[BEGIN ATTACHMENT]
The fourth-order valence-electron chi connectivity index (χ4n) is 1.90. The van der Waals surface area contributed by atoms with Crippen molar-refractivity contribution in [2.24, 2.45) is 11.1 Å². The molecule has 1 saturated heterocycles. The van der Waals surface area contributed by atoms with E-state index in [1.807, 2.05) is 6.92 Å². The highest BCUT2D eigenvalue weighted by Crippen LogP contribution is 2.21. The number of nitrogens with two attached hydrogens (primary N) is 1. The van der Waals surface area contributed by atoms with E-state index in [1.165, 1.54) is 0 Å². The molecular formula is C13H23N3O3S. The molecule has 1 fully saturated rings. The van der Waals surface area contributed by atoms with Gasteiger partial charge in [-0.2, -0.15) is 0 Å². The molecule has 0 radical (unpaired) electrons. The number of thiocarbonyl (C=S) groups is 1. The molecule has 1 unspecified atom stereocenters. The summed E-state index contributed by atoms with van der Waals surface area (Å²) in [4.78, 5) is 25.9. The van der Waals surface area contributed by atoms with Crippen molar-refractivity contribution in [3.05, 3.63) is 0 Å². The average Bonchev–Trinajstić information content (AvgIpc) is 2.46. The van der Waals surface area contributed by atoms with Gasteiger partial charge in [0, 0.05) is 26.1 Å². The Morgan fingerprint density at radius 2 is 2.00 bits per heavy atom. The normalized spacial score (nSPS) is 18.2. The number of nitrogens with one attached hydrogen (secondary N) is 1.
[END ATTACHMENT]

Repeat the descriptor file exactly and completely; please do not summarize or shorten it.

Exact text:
The fourth-order valence-electron chi connectivity index (χ4n) is 1.90. The van der Waals surface area contributed by atoms with Crippen molar-refractivity contribution in [2.24, 2.45) is 11.1 Å². The molecule has 1 saturated heterocycles. The van der Waals surface area contributed by atoms with E-state index in [1.807, 2.05) is 6.92 Å². The highest BCUT2D eigenvalue weighted by Crippen LogP contribution is 2.21. The number of nitrogens with two attached hydrogens (primary N) is 1. The van der Waals surface area contributed by atoms with E-state index in [1.165, 1.54) is 0 Å². The molecular formula is C13H23N3O3S. The molecule has 1 fully saturated rings. The van der Waals surface area contributed by atoms with Gasteiger partial charge in [-0.2, -0.15) is 0 Å². The molecule has 0 radical (unpaired) electrons. The number of thiocarbonyl (C=S) groups is 1. The molecule has 1 unspecified atom stereocenters. The summed E-state index contributed by atoms with van der Waals surface area (Å²) in [4.78, 5) is 25.9. The van der Waals surface area contributed by atoms with Crippen molar-refractivity contribution in [3.05, 3.63) is 0 Å². The average Bonchev–Trinajstić information content (AvgIpc) is 2.46. The van der Waals surface area contributed by atoms with Gasteiger partial charge in [0, 0.05) is 26.1 Å². The Morgan fingerprint density at radius 2 is 2.00 bits per heavy atom. The normalized spacial score (nSPS) is 18.2. The number of nitrogens with one attached hydrogen (secondary N) is 1.